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Survey: Forty Percent of Oregon Employers Expect to Hire
6/20/2011
CONTACT: Nick Beleiciks
State Employment Economist
503-947-1267
Nick.J.Beleiciks@state.or.us
 
Two out of five private-sector employers in Oregon expect to hire workers over the next six months, according to results from the second Future Hiring Survey of employers by the Oregon Employment Department.
 
Most employers who plan to hire will do so to replace workers leaving as part of the routine turnover of workers (19% of employers) or to hire seasonal workers (15%). Others plan to expand their business (10%) or restore some of the jobs cut or furloughed during the recession (5%).
 
Nineteen percent of businesses expect to increase their staffing levels over the six-month period. A large majority, 62 percent, said they do not plan to change their total number of employees. Seven percent said they plan to have fewer workers and 11 percent said they did not know.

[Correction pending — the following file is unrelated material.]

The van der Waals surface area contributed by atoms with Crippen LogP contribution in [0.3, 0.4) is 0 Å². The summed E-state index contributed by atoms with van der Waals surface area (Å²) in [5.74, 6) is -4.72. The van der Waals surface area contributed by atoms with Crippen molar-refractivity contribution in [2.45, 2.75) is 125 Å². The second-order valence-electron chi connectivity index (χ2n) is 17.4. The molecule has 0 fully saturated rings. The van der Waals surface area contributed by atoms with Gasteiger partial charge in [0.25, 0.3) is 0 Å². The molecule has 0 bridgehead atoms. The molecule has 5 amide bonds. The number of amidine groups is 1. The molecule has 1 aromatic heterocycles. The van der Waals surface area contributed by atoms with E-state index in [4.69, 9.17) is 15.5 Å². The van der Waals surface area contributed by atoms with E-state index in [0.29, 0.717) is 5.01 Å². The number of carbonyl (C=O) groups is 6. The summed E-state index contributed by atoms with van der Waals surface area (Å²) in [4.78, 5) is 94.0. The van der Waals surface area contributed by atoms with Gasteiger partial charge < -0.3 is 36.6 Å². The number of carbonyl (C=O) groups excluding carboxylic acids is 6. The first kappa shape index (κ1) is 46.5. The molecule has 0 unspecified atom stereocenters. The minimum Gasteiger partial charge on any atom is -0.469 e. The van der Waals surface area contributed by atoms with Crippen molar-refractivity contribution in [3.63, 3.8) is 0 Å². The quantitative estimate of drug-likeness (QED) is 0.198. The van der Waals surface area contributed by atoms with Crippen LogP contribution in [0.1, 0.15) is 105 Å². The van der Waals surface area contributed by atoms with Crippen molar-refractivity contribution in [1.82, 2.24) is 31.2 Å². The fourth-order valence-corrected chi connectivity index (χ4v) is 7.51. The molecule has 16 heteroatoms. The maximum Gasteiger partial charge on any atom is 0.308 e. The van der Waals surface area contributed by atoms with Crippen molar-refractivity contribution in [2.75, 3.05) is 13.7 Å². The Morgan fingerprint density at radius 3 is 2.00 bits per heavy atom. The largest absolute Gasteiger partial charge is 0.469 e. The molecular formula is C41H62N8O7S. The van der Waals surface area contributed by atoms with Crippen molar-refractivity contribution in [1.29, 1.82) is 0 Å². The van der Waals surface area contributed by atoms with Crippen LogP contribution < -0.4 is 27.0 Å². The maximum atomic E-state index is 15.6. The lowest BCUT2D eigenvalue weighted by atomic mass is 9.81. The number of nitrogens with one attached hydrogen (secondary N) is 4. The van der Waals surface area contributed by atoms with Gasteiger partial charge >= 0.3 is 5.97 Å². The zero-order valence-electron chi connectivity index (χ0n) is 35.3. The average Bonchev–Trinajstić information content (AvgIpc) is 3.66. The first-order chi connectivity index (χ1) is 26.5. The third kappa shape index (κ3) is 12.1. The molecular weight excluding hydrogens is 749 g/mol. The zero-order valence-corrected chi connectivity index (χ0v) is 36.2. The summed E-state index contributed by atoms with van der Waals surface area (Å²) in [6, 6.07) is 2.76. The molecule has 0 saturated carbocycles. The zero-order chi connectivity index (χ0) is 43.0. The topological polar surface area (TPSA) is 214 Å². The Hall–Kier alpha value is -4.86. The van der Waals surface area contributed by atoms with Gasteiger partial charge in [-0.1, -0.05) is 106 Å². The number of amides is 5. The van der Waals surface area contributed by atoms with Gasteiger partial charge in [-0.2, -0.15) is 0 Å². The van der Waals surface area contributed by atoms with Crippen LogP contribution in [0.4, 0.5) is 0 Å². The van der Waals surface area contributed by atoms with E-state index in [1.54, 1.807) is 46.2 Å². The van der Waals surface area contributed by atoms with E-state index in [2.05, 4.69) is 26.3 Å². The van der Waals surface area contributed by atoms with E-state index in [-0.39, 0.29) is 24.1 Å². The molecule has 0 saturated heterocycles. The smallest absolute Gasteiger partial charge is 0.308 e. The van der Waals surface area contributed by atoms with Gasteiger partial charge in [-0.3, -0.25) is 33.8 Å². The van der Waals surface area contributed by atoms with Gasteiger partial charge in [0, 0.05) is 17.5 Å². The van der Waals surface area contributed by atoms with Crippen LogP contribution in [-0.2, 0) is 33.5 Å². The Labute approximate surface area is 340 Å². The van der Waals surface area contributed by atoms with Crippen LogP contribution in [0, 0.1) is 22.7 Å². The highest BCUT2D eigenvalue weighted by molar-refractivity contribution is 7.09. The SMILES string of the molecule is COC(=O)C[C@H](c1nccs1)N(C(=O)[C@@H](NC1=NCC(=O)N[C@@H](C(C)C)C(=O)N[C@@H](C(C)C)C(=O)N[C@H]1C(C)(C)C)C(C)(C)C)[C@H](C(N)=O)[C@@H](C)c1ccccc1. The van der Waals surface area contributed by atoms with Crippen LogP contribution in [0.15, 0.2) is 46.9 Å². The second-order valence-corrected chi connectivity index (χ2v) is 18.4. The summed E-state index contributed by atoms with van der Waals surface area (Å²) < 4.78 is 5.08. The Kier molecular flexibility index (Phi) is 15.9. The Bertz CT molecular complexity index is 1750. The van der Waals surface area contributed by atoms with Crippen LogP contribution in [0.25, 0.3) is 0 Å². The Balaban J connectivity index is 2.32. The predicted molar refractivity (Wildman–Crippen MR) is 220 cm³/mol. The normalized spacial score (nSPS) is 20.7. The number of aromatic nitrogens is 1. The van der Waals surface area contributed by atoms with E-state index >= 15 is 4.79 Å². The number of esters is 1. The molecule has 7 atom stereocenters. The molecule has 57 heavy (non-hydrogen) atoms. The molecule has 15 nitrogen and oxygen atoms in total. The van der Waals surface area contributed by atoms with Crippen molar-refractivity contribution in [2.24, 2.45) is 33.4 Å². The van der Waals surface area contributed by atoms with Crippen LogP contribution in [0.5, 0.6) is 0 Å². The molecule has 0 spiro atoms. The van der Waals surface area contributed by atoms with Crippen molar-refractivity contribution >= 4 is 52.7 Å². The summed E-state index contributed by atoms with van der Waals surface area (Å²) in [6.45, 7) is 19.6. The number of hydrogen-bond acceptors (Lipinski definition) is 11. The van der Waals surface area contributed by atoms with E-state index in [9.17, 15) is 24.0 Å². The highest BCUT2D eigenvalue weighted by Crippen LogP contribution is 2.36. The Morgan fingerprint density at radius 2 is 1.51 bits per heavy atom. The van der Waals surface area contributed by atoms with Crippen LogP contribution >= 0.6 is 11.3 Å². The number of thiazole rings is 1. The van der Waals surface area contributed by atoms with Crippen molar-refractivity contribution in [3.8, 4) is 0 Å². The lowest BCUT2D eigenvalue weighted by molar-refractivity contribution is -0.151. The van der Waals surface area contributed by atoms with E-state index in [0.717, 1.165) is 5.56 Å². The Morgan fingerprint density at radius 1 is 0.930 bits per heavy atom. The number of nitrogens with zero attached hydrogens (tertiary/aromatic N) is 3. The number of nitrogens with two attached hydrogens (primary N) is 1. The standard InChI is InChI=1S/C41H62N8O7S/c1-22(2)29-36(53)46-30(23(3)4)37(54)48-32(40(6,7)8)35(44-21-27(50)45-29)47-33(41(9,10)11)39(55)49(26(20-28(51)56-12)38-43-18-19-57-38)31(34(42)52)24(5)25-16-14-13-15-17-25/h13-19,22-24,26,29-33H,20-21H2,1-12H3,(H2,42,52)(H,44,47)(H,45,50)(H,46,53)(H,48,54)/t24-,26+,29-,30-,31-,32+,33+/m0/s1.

The most common reasons employers gave for not hiring were related to the poor economic conditions (49% of employers), followed by reasons specific to their business (20%), or reasons related to government, such as taxes, regulations, and health care (13%).
 
Employers listed at least 350 different occupations they expect to hire for during the next six months. The top individual occupations by number of responses were retail salespersons, farm workers, truck drivers (heavy and tractor-trailer), office clerks, teachers and instructors, and waiters and waitresses.
 
The survey asked 5,150 private-sector employers, during the period from the last week of March through the first week of May, about their hiring expectations over the next six months.
The first Future Hiring Survey was conducted in fall 2010. At that time, one out of three employers was expecting to hire. Twelve percent expected to increase their staffing levels and 15 expected to decrease. The percent of employers hiring seasonal workers has increased since then, while the percent of employers hiring for turnover, expansion, and restoration did not change significantly. At the time, 67 percent of employers said that reasons related to the economy were preventing them from hiring.
 
The full report is available on-line at www.qualityinfo.org/pubs/future/future_hiring2.pdf.
 
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